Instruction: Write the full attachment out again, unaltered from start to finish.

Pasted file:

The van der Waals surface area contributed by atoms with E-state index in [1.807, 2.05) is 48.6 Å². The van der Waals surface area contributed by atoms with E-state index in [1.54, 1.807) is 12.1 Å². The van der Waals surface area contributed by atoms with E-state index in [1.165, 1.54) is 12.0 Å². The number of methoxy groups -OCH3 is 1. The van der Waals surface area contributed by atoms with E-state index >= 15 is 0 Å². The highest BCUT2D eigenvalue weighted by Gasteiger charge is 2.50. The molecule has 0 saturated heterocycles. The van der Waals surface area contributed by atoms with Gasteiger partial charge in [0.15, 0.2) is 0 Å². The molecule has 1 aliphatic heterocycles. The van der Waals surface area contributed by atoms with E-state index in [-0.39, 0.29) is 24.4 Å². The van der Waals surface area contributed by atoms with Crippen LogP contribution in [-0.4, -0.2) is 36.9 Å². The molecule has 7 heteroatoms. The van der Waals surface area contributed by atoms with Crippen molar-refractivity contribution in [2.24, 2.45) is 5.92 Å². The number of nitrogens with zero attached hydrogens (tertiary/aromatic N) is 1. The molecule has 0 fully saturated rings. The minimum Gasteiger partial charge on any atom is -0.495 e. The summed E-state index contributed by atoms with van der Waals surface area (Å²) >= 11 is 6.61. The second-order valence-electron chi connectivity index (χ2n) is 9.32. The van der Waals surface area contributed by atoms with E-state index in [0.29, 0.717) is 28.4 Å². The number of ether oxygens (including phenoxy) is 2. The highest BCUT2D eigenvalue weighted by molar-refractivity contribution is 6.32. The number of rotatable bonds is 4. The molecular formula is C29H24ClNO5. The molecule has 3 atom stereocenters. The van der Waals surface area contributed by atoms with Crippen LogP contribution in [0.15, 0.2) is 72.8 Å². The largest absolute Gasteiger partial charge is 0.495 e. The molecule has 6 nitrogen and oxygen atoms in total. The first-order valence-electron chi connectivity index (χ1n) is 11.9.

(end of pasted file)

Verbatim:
The van der Waals surface area contributed by atoms with E-state index in [1.807, 2.05) is 48.6 Å². The van der Waals surface area contributed by atoms with E-state index in [1.54, 1.807) is 12.1 Å². The van der Waals surface area contributed by atoms with E-state index in [1.165, 1.54) is 12.0 Å². The number of methoxy groups -OCH3 is 1. The van der Waals surface area contributed by atoms with E-state index >= 15 is 0 Å². The highest BCUT2D eigenvalue weighted by Gasteiger charge is 2.50. The molecule has 0 saturated heterocycles. The van der Waals surface area contributed by atoms with Gasteiger partial charge in [0.15, 0.2) is 0 Å². The molecule has 1 aliphatic heterocycles. The van der Waals surface area contributed by atoms with E-state index in [-0.39, 0.29) is 24.4 Å². The van der Waals surface area contributed by atoms with Crippen LogP contribution in [-0.4, -0.2) is 36.9 Å². The molecule has 7 heteroatoms. The van der Waals surface area contributed by atoms with Crippen molar-refractivity contribution in [2.24, 2.45) is 5.92 Å². The number of nitrogens with zero attached hydrogens (tertiary/aromatic N) is 1. The molecule has 0 fully saturated rings. The minimum Gasteiger partial charge on any atom is -0.495 e. The summed E-state index contributed by atoms with van der Waals surface area (Å²) >= 11 is 6.61. The second-order valence-electron chi connectivity index (χ2n) is 9.32. The van der Waals surface area contributed by atoms with E-state index in [0.29, 0.717) is 28.4 Å². The number of ether oxygens (including phenoxy) is 2. The highest BCUT2D eigenvalue weighted by molar-refractivity contribution is 6.32. The number of rotatable bonds is 4. The molecular formula is C29H24ClNO5. The molecule has 3 atom stereocenters. The van der Waals surface area contributed by atoms with Crippen LogP contribution in [0.15, 0.2) is 72.8 Å². The largest absolute Gasteiger partial charge is 0.495 e. The molecule has 6 nitrogen and oxygen atoms in total. The first-order valence-electron chi connectivity index (χ1n) is 11.9.